There are two basic types of life insurance.
The first is term insurance, which covers you for a term of one or more years. It pays a death benefit only if you die in that term. Term insurance generally offers the largest insurance protection for your premium dollar. It generally does not build up cash value, and it may not be renewable at the end of the term or may cost considerably more to continue.
The second type is permanent life insurance, which goes by several names, such as universal life, variable universal life and whole life. Permanent insurance may provide long-term financial protection. These policies include both a death benefit and, in some cases, cash savings. Because of the savings element, premiums tend to be higher.
A number of factors affect life insurance premiums. These include:
The age you purchase your policy. The older you are, the more expensive the premiums.
Your overall health. Life insurance companies typically ask you about your medical history, request access to medical records and even obtain blood and urine samples for testing.
Pre-existing and/or chronic health problems, such as diabetes, heart disease, cancer or sexually transmitted diseases may prevent you from getting life insurance or place you in a high-risk pool at greater cost.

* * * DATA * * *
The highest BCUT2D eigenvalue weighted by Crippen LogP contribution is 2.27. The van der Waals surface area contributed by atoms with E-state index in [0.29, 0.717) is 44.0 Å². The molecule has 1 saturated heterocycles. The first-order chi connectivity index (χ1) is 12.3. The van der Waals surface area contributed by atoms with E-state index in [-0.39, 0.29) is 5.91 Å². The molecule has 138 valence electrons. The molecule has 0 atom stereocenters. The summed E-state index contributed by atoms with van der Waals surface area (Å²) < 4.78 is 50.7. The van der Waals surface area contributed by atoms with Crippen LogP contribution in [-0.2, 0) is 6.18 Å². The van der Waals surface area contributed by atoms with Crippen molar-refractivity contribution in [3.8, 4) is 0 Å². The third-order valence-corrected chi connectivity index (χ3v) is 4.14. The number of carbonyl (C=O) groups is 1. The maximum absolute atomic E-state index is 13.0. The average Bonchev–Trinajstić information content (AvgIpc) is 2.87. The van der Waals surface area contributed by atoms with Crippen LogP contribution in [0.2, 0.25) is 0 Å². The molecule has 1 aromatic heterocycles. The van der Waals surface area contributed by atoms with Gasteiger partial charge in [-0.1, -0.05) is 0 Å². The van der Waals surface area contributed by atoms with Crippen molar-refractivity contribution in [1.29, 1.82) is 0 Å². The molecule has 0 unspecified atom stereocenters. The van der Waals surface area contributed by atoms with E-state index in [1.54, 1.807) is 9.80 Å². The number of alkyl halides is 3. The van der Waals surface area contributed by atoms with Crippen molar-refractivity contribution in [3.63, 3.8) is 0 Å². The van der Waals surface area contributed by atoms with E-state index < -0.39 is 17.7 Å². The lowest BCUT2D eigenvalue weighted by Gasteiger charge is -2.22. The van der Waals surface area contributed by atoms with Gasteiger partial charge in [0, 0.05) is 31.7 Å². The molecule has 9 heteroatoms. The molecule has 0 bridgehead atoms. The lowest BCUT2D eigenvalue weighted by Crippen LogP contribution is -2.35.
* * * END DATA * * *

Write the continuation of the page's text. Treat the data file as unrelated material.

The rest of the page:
Poor health habits, such as smoking and excessive drinking. Be aware that insurance companies may look back and consider these behaviors for the past five years.
Engaging in dangerous hobbies, such as skydiving, skiing or rock climbing
Your driving record, in terms of accidents, DWI/DUI citations, claims and tickets. The better your driving record, the better rates you’ll receive for your life insurance.
Your geographic area. Life insurance companies have access to regional data that document mortality rates and life expectancy, and they use that data to calculate the rates they offer.
Some of these factors are in your control. Others are a function of your genetics, occupation or location. Either way, it’s important for you to be educated on these issues so that you can make the best insurance decisions to fit your life.
© 1990 – 2006 National Association of Insurance Commissioners